Best beer dispenser ever?

That's the opinion of a blogger who brought this device to our attention.

I don't know that I'd go that far in my praise, but the beer vending machine in a Japanese airport certainly is a novel way of pouring the perfect head.

Getting a handle on beer sales

Adult beverage equipment is becoming an ever-growing part of the collectibles market.

Wine paraphernalia, cocktail shakers from the Art deco period, beer mugs and coasters ... All have had their collectors and sellers over the years. Now, beer tap handle art is taking its turn in the spotlight.

Just as spirits distillers have learned that the shape of, and the artwork on, their bottles helps their product stand out, tap beer providers are using both mass-produced artsy tap handles or even having them made to order for their establishments, their beers, their sports teams or whatever.

Specialty brews made in small regional or local breweries, a niche that industry analysts say grew 11% in the first six months of this year, seem to be particularly interested in artsy handles. One reason is that with meager advertising budgets, they need to find other ways to catch the eye of potential buyers. Not a bad idea, since about 10% of all beer sold in the U.S. is on draft, including kegs sold retail.

Several companies specialize in custom handle art, including Tap Handles Inc., Mark Supik & Co. and Gemelli Ceramics.

A sure sign this is becoming a national trend is that the mainstream media has picked up on the topic, witness this Associated Press report recently published in numerous newspapers and on numerous Web sites across the country.

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Beer sellers shaking their Bootie

The beleaguered beer industry, afflicted with soft sales as wine and spirits numbers continue to rise, seems intent on trying anything that comes to mind in its search for better ways to market its products both to the hospitality industry and individual consumers.

For example, Schlitz, once a giant among brewers, is trying to recapture some of its past by reviving some of its past.

“The Beer That Made Milwaukee Famous,” as its marketing tagline went, is going the retro route to reestablish itself, dredging up images from its 1950s sales campaigns to grab consumer attention as well as reinstituting its gilded bottle that carried the beer in those days.

Schlitz, which has been in business for 157 years, has been hurt in its price category by rival Anheuser-Busch price reductions.

Says Advertising Age magazine, “Distributors say renewed marketing efforts are sorely needed for much of the low-priced portfolio of Schlitz's marketer, San Antonio-based Pabst Brewing Co., which has suffered disproportionately from price cuts instituted by A-B's Natural Light and Busch that rendered them cheaper than Schlitz and Pabst Blue Ribbon.”

Schlitz ranked as high as No. 3 among domestic brewers before, as Advertising Age puts it, “its profile dramatically faded under a succession of owners that emphasized other brands before it.”

The Schlitz brewery in Milwaukee closed in the 1990s. The beer then was brewed in Milwaukee and elsewhere under contracts.

Blue Moon beer, on the other hand, is trying to nudge its sales up by not advertising the product.

Since American craft brewers as a whole saw sales increase by 9% last year, the niche is getting special attention in the highly-competitive industry that has been experiencing a general downturn.

Molson Coors Brewing Co. is seizing the opportunity to shore up its sales figures by launching a national rollout campaign for its Belgian-style wheat beer, but doing it by word-of-mouth rather than through a traditional advertising campaign. The theory is that because Blue Moon, a 10-year-old brand, has seen three straight years of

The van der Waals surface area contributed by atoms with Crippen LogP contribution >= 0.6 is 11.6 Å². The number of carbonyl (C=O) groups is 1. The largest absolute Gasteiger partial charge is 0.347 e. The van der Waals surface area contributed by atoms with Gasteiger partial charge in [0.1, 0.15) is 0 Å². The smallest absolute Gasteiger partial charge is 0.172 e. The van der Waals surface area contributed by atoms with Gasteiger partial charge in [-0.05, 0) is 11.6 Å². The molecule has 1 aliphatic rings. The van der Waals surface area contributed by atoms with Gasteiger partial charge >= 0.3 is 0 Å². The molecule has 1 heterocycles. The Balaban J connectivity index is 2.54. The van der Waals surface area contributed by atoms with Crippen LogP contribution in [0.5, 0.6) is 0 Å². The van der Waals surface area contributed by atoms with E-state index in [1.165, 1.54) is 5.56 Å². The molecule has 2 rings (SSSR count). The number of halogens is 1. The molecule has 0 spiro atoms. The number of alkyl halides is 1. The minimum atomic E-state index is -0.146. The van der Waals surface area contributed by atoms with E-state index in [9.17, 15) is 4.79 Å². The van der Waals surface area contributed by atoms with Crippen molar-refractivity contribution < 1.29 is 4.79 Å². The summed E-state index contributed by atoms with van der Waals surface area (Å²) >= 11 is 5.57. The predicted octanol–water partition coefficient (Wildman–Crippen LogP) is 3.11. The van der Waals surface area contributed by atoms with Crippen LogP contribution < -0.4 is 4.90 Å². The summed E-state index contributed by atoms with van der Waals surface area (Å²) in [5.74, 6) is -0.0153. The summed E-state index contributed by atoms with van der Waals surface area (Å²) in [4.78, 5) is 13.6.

double-digit sales growth without advertising, why bother now?

The gimmicks aren’t stopping there.

The words “sophistication” and “beer ads” are, for the most part, mutually exclusive. The average beer commercial shows crowds of people screaming at some sporting event, leering at scantily-clad girls, or helping a couple of loser-types get through another dateless evening in their apartment.

There's a new beer, brewed in Orlando, FL, whose creators are looking to sell their product a different way. “Unlike other beers, there's no women cat-fighting in our ads, no sexy twins or cheesy underwear,” says Andy Teubner, sales vice president for the company.

I guess you don't have to do a lot with the visuals when the name of your product is Bootie Beer. It sort of sells the cheesy idea all by itself.

The radio ads say things like “Bootie and beer, one great combination,” and “Hey bootie, bootie.” Clever stuff, huh?

The slang word “bootie” has its own connotations that were arrived at well before it became a brand name.

“To one person, it means having sex,” says Bootie President Tania Torruella. “To another, it means going to the club and getting loose. To a third, it's having a sophisticated dinner with dad.”

I think she's kidding us with that last definition. Nevertheless, she and her partners are spending several million on regional ad campaigns for their product. How are they doing so far? Targeting 21- to 29-year-old male buyers who make a “grab and go” purchase before a party or a sporting event, Bootie Beer sold out its entire production run in its first 10 days.

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Chocolate + beer = competitive edge

Fans of unusually flavored beers are largely limited to small craft products. Now, however, the big boys are increasingly getting into the act.

The latest is a chocolate beer from Miller Brewing Co., being brewed up in time for the holiday sales season but with distribution limited to Midwest markets.

Anheuser-Busch already has introduced such flavored beers as Michelob Honey Lager and Michelob Amber Bock plus several seasonal beers.

Industry analysts say the increase in the offbeat brews comes in response to competition from energy drinks, flavored vodkas and rums, and specialty cocktails that offer a wide range of flavors beyond the basic.

Frederick Miller Classic Chocolate Lager is being brewed with six different malts and will be available from October through December. The beer won the gold medal at the 2005 Great American Beer Festival in the "herb and spice" category under the name Temptation Bock. It will be sold in a four-pack of 12-ounce bottles with a suggested retail price of $5.99.

Pete Marino, Miller spokesman, said in a statement, "It's about demonstrating what beer can be all about. Today there's a lot of expectation from beer drinkers for variety, and we can create a lot of different flavors and options outside of traditional beer."